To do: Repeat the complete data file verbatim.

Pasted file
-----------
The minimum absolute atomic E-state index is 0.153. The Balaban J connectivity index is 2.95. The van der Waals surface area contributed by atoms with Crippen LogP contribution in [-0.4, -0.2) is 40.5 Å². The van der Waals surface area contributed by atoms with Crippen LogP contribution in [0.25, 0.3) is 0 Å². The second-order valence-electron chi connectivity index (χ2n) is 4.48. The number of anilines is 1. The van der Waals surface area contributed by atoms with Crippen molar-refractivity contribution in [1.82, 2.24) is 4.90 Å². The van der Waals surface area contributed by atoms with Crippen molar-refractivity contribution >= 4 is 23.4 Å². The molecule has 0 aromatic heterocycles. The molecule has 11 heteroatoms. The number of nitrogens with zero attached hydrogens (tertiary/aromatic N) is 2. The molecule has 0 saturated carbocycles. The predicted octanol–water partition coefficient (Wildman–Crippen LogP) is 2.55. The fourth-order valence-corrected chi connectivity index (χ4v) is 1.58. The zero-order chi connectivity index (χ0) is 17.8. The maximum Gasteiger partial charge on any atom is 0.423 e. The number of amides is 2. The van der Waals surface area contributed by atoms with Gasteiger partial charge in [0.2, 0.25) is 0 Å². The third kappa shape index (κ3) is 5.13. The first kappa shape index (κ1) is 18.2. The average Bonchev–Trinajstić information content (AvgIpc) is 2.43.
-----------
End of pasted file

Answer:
The minimum absolute atomic E-state index is 0.153. The Balaban J connectivity index is 2.95. The van der Waals surface area contributed by atoms with Crippen LogP contribution in [-0.4, -0.2) is 40.5 Å². The van der Waals surface area contributed by atoms with Crippen LogP contribution in [0.25, 0.3) is 0 Å². The second-order valence-electron chi connectivity index (χ2n) is 4.48. The number of anilines is 1. The van der Waals surface area contributed by atoms with Crippen molar-refractivity contribution in [1.82, 2.24) is 4.90 Å². The van der Waals surface area contributed by atoms with Crippen molar-refractivity contribution >= 4 is 23.4 Å². The molecule has 0 aromatic heterocycles. The molecule has 11 heteroatoms. The number of nitrogens with zero attached hydrogens (tertiary/aromatic N) is 2. The molecule has 0 saturated carbocycles. The predicted octanol–water partition coefficient (Wildman–Crippen LogP) is 2.55. The fourth-order valence-corrected chi connectivity index (χ4v) is 1.58. The zero-order chi connectivity index (χ0) is 17.8. The maximum Gasteiger partial charge on any atom is 0.423 e. The number of amides is 2. The van der Waals surface area contributed by atoms with Gasteiger partial charge in [0.2, 0.25) is 0 Å². The third kappa shape index (κ3) is 5.13. The first kappa shape index (κ1) is 18.2. The average Bonchev–Trinajstić information content (AvgIpc) is 2.43.